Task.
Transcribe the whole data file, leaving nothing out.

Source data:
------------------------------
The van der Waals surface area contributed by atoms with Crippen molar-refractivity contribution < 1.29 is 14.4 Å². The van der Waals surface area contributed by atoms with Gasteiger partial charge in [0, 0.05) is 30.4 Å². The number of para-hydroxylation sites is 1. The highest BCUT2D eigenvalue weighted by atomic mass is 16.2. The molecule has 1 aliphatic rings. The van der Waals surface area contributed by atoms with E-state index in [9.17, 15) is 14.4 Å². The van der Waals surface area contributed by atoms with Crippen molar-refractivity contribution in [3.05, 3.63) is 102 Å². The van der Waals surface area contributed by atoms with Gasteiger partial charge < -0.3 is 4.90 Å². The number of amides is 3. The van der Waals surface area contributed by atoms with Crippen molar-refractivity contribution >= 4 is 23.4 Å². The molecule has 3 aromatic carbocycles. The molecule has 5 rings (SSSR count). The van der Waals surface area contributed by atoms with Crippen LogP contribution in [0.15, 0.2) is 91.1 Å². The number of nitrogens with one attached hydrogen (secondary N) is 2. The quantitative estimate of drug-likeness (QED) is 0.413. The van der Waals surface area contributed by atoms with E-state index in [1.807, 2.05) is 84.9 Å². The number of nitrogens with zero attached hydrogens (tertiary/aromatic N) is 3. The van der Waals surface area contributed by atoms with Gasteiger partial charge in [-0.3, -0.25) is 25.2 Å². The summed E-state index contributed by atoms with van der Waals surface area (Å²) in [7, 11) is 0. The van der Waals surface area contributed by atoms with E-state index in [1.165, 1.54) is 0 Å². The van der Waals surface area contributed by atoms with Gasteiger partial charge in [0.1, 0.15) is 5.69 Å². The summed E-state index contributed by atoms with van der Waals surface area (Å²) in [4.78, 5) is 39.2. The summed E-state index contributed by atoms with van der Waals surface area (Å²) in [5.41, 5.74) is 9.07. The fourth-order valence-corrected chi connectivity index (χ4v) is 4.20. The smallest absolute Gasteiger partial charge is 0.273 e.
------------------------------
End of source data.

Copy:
The van der Waals surface area contributed by atoms with Crippen molar-refractivity contribution < 1.29 is 14.4 Å². The van der Waals surface area contributed by atoms with Gasteiger partial charge in [0, 0.05) is 30.4 Å². The number of para-hydroxylation sites is 1. The highest BCUT2D eigenvalue weighted by atomic mass is 16.2. The molecule has 1 aliphatic rings. The van der Waals surface area contributed by atoms with E-state index in [9.17, 15) is 14.4 Å². The van der Waals surface area contributed by atoms with Crippen molar-refractivity contribution in [3.05, 3.63) is 102 Å². The van der Waals surface area contributed by atoms with Gasteiger partial charge < -0.3 is 4.90 Å². The number of amides is 3. The van der Waals surface area contributed by atoms with Crippen molar-refractivity contribution >= 4 is 23.4 Å². The molecule has 3 aromatic carbocycles. The molecule has 5 rings (SSSR count). The van der Waals surface area contributed by atoms with Crippen LogP contribution in [0.15, 0.2) is 91.1 Å². The number of nitrogens with one attached hydrogen (secondary N) is 2. The quantitative estimate of drug-likeness (QED) is 0.413. The van der Waals surface area contributed by atoms with E-state index in [1.807, 2.05) is 84.9 Å². The number of nitrogens with zero attached hydrogens (tertiary/aromatic N) is 3. The van der Waals surface area contributed by atoms with Gasteiger partial charge in [-0.3, -0.25) is 25.2 Å². The summed E-state index contributed by atoms with van der Waals surface area (Å²) in [7, 11) is 0. The van der Waals surface area contributed by atoms with E-state index in [1.165, 1.54) is 0 Å². The van der Waals surface area contributed by atoms with Gasteiger partial charge in [0.1, 0.15) is 5.69 Å². The summed E-state index contributed by atoms with van der Waals surface area (Å²) in [4.78, 5) is 39.2. The summed E-state index contributed by atoms with van der Waals surface area (Å²) in [5.41, 5.74) is 9.07. The fourth-order valence-corrected chi connectivity index (χ4v) is 4.20. The smallest absolute Gasteiger partial charge is 0.273 e.